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These are my personal truths about how I feel about fitness. Some of them I’d happily yell from the rooftops, and a couple are my little secrets.
- Running is my medicine. It allows me to burn off stress and keep my spirits up. I start to feel really lethargic and out of sorts if I don’t get to run.
- I really don’t like resistance training. I do it because I know it’s good for me, but it’s not my first choice. Oh, and I need guidance/instruction, otherwise I’ll cut it short.
- I’m really thinking about quitting my gym. I don’t think I get my money’s worth. I prefer to run outside, and there are so many great exercises you can do at home with minimal equipment! Plus, then I can try some ad hoc classes and not feel guilty. I think fitness should be convenient and affordable!
- Looking good is half the battle. I’m more inclined to workout if I have a cute (but functional) outfit. I’m embarrassed to say that how the shoe looks sways my purchase.
- I don’t want to do a full marathon. 13.1 was more than enough for me. I think I’ll stick with that, thanks 🙂
- I’m scared that pregnancy will take my fitness away from me and I’ll never recover. I’ll be so sleep deprived and ragged that I’ll never bounce back. I’m also worried that people will think I’m shallow for being scared about that. Good thing I have a couple of years to come to terms with this!
- I’m intimidated by all the awesome fitness bloggers who seem to run so FAST and for so many miles! Sometime’s I’m embarrassed by my 9-10 minute miles.
- Oh, and my #1 fitness truth? I NEVER regret a workout 🙂
This post is inspired by Fit Bottomed Girls. I found the exercise to be very cathartic, and somewhat challenging. Regular exercise and staying fit are so ingrained in my life that I don’t often stop and think about what fitness means to me. So thank you for the opportunity!
Please share your reactions below, and check out other FBG’s truths!
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I had originally planned to do a trail run this morning, but an emergency vet visit threw a wrench in that plan. Good think we took him in, because Cecil ended up having pancreatitis. He’s now on an IV drip and being watched over night. The vet says we caught it really early and it looks like he’ll be home tomorrow morning. Fingers crossed!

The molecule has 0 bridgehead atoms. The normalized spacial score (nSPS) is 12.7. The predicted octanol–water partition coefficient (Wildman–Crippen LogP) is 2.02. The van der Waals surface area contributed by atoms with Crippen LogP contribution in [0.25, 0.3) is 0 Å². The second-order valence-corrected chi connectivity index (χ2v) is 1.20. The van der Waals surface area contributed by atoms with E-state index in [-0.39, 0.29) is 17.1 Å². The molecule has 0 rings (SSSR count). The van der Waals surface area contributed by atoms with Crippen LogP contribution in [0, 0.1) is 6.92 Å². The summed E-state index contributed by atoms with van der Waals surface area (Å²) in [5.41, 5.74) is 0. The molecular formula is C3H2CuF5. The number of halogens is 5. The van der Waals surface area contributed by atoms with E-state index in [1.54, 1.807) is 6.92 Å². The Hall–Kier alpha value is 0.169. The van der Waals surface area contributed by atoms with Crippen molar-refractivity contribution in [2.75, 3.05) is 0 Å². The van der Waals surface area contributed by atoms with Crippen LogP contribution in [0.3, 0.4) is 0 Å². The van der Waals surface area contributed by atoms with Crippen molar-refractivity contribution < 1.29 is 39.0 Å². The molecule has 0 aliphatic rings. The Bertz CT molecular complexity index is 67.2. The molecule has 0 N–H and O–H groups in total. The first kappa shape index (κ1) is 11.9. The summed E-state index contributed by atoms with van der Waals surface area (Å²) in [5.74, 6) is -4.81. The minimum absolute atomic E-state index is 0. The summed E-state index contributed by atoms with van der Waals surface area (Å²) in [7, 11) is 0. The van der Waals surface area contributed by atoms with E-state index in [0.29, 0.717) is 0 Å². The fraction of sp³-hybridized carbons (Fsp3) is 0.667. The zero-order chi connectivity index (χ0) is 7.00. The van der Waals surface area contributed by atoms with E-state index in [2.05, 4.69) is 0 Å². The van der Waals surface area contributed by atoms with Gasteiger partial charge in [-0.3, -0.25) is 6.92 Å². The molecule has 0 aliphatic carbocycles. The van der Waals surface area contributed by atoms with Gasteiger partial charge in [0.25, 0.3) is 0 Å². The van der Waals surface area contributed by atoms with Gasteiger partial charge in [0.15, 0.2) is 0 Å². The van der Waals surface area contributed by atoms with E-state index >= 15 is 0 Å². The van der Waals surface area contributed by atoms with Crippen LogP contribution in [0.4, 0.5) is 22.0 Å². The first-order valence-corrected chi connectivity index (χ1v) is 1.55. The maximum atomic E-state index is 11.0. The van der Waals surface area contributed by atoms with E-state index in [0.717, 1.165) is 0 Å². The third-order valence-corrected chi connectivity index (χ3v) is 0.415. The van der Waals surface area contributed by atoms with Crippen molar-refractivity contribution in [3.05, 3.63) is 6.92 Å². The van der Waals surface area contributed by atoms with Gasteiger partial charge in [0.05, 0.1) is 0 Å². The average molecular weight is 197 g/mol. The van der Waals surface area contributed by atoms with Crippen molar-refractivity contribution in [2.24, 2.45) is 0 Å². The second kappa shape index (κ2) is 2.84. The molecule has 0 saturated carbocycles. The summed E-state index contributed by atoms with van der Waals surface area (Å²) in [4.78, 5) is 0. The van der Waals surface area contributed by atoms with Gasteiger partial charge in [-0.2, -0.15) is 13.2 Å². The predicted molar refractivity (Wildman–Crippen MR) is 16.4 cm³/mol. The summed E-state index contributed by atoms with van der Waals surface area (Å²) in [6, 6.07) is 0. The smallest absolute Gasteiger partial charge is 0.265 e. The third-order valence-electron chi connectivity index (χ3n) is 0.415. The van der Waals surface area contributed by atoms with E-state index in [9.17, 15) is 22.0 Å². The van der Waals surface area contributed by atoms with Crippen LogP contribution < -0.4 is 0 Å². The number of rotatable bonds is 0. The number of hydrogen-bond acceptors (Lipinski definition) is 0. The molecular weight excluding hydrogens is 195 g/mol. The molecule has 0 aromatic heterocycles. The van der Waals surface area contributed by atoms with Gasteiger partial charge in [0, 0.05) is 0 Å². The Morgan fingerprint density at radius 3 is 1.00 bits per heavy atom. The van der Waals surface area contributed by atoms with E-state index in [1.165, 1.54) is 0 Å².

Since we were pressed on time, we decided to swap out a longer trail run with speed work. Now I’ll admit, I’m still learning about speed work and make it up as I go along. Here is what today’s workout entailed:
- 3/4mi jog to a neighborhood school track.
- 4 laps (1mi) strides. I up my speed to a challenging yet not all-out pace for the straights and jog the curves to recover.
- 5 x 50m sprints. I’m approximating the distance here. It’s about half of one of the straights. This is a full-out, as fast as you can go sprint. I walk back in between sets to recover.
- 3/4mi jog back home.
Door to door, this workout took me 34 minutes. Total distance was probably 3 miles or so. I don’t stress about total distance in my speed workouts, but focus on the quality of the intervals. Got to get that heart rate up!
So that was my workout. I try to do speed work once a week to mix things up. I think it’s helpful in pushing the boundaries and increasing my speed.
What about you, do you train for speed? What is your favorite speed workout?
In honor of the season premiere of another season of the Biggest Loser, I thought I’d talk about maintaining a healthy body weight. I am fairly comfortable with my appearance and recognize that any doctor would deem me healthy and fit. That said, I have added a couple of pounds (okay 5) over the past year, which I would prefer to lose. My strategy will be to focus on portion control and eating more whole foods, in addition to working out at least 5 days a week.
To hold myself accountable, I will check in once a week on my progress. Rather than share my actual weight, I will go by BMI since that is standardized to everyone regardless of height. A normal BMI is 18.5 to 24.9 (overweight is 25-29.9; obese 30+). You can calculate your BMI here.